Carotid artery surgery may help lower your chance of having a stroke. But you will need to make lifestyle changes to help prevent plaque buildup, blood clots, and other problems in your carotid arteries over time. You may need to change your diet and start an exercise program, if your doctor tells you exercise is safe for you.

Team

Doylestown Health Stroke Services offers advanced care to help limit the damage caused by a stroke. Our team of stroke experts includes Emergency Department physicians, interventional cardiologists, neurologists, radiologists, lab and pharmacy.

How the Stroke Team Responds in an Emergency

  • When a call is made to 911, emergency personnel are trained to assess potential stroke. First responders notify our Emergency Department of a suspected stroke victim and the acute stroke team is put on alert.
  • At the Emergency Department, the stroke team confirms whether you are experiencing a stroke or another medical emergency. A brain scan checks for bleeding.
  • If a stroke is confirmed, and it has been three hours or less since the first symptoms appeared, you may be treated with a clot-busting drug called tPA. Strict criteria apply and not all stroke patients are eligible.
  • Different treatment is recommended if you are not eligible for tPA. Through a clinical partnership with Jefferson University Hospital, if you could benefit from advanced neurosurgical interventions, you can be immediately transported via helicopter to Philadelphia for treatment.
  • If needed, you will be admitted to in an inpatient unit with nurses specifically trained in stroke care.
  • Following a stroke, other hospital services may be recommended, including occupational, speech, and physical therapies.
  • Social workers will help you and your family assess your needs after discharge.
  • Monthly support group meetings are available to assist you and your family during recovery and beyond.

Resources

Long-Term Stroke Treatment and Rehabilitation

The goal of long-term treatment is to help the patient recover as much function as possible and prevent future strokes. The recovery time and need for long-term treatment differs from person to person. Depending on the symptoms, rehabilitation may include:

    • Occupational therapy
    • Physical therapy
    • Speech therapy

Family counseling may help in coping with the changes required for home care. Visiting nurses or aides, volunteer services, homemakers, adult protective services, and other community resources may be helpful.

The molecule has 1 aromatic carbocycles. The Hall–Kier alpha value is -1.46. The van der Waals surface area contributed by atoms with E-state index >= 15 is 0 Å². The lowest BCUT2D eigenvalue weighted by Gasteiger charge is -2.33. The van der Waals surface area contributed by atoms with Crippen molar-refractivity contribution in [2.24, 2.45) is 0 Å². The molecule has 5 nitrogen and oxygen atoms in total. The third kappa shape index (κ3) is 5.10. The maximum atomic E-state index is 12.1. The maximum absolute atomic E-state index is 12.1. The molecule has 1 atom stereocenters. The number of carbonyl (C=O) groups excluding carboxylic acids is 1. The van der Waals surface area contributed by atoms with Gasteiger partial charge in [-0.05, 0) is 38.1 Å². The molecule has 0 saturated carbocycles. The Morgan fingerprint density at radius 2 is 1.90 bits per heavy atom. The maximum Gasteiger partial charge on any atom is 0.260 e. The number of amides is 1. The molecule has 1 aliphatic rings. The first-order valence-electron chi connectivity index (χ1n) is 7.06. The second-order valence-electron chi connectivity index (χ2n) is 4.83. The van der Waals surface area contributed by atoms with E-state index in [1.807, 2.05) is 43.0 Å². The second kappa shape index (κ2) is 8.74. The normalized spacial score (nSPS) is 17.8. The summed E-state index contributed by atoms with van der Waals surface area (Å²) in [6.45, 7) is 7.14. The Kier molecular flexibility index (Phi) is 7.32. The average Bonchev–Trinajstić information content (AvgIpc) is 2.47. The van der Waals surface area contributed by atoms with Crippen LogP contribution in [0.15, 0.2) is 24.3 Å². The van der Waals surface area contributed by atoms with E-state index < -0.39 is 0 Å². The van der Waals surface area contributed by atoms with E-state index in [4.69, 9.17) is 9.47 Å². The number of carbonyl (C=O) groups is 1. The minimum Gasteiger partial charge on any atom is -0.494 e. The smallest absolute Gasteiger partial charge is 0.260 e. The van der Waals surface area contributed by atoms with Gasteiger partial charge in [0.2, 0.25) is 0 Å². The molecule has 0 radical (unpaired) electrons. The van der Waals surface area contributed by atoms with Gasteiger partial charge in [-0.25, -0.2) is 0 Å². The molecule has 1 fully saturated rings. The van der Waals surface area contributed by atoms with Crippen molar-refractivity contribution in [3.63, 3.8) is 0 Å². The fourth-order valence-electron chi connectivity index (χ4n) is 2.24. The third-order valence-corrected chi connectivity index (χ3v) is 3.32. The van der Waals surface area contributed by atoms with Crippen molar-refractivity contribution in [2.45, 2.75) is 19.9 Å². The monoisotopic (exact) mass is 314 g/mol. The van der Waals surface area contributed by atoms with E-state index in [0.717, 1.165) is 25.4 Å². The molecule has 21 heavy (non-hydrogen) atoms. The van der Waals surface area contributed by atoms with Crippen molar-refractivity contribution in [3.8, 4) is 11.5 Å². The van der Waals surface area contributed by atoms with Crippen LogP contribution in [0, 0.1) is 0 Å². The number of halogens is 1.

Legal advice may be appropriate. Advance directives, power of attorney, and other legal actions may make it easier to make ethical decisions regarding the care of a person who has had a stroke.

Health Information

To help prevent a stroke:

  • Avoid fatty foods. Follow a healthy, low-fat diet. Include several daily servings of fruits and vegetables. Adding fish to your diet at least twice a week may be helpful. However, do not eat fried fish.
  • Do not drink more than 1 to 2 alcoholic drinks a day.
  • Exercise regularly: 30 minutes a day if you are not overweight; 60 - 90 minutes a day if you are overweight.
  • Get your blood pressure checked every 1 - 2 years, especially if high blood pressure runs in your family.
  • Have your cholesterol checked. If you are at high risk for stroke, your LDL "bad" cholesterol should be lower than 100 mg/dL. Your doctor may recommend that you try to reduce your LDL cholesterol to 70 mg/dL. Few medications have been found to clear up plaque. Statins and other cholesterol-lowering drugs can help prevent more plaque from forming.
  • Follow your doctor's treatment recommendations if you have high blood pressure, diabetes, high cholesterol or heart disease.
  • Quit smoking.

Heart disease may be prevented with lifestyle changes including eating a heart healthy diet, getting regular exercise, and stopping smoking if you are a smoker. Follow your health care provider's recommendations for treatment and prevention of heart disease.

Know your numbers:

  • Weight
  • Height
  • BMI
  • Blood Pressure
  • Blood Sugar
  • Cholesterol (total, HDL, LDL)
  • Triglycerides

A stroke is an interruption of the blood supply to any part of the brain. When part of the brain does not get blood flow due to a blocked or ruptured blood vessel, that part of the brain starts to die. A stroke is sometimes called a brain attack. Approximately 795,000 Americans each year suffer a new or recurrent stroke. That means, on average, a stroke occurs every 40 seconds.

The symptoms of stroke depend on which part of the brain is damaged. In some cases, a person may not even be aware that he or she has had a stroke.

Symptoms usually develop suddenly and without warning. They may be episodic (occurring and then stopping) or they may slowly get worse over time.

Stroke symptoms may include:

  • Change in alertness (consciousness)
  • Coma
  • Decreased sensation
  • Decreased vision
  • Difficulty moving any body part
  • Difficulty speaking or understanding others
  • Difficulty swallowing
  • Difficulty writing or reading
  • Gets worse when you change positions or when you bend, strain, or cough
  • Headache
  • Lethargy
  • Loss of all or part of vision
  • Loss of balance